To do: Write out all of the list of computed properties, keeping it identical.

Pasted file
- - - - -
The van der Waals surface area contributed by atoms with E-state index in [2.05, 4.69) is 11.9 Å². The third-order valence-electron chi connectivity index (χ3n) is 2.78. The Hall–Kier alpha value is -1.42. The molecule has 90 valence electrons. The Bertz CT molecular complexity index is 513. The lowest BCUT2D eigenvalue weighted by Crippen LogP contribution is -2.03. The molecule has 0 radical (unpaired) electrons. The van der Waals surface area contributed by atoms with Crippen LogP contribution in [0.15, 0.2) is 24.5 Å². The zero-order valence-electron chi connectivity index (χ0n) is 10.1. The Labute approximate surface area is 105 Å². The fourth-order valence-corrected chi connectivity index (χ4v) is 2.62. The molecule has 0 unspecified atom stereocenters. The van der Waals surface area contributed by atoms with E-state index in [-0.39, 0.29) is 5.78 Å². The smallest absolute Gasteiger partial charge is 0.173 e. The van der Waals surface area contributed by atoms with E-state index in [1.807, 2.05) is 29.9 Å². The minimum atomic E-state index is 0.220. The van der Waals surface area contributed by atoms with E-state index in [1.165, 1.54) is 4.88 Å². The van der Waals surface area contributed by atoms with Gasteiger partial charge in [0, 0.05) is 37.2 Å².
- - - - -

The van der Waals surface area contributed by atoms with E-state index in [2.05, 4.69) is 11.9 Å². The third-order valence-electron chi connectivity index (χ3n) is 2.78. The Hall–Kier alpha value is -1.42. The molecule has 90 valence electrons. The Bertz CT molecular complexity index is 513. The lowest BCUT2D eigenvalue weighted by Crippen LogP contribution is -2.03. The molecule has 0 radical (unpaired) electrons. The van der Waals surface area contributed by atoms with Crippen LogP contribution in [0.15, 0.2) is 24.5 Å². The zero-order valence-electron chi connectivity index (χ0n) is 10.1. The Labute approximate surface area is 105 Å². The fourth-order valence-corrected chi connectivity index (χ4v) is 2.62. The molecule has 0 unspecified atom stereocenters. The van der Waals surface area contributed by atoms with E-state index in [-0.39, 0.29) is 5.78 Å². The smallest absolute Gasteiger partial charge is 0.173 e. The van der Waals surface area contributed by atoms with E-state index in [1.807, 2.05) is 29.9 Å². The minimum atomic E-state index is 0.220. The van der Waals surface area contributed by atoms with E-state index in [1.165, 1.54) is 4.88 Å². The van der Waals surface area contributed by atoms with Gasteiger partial charge in [0, 0.05) is 37.2 Å².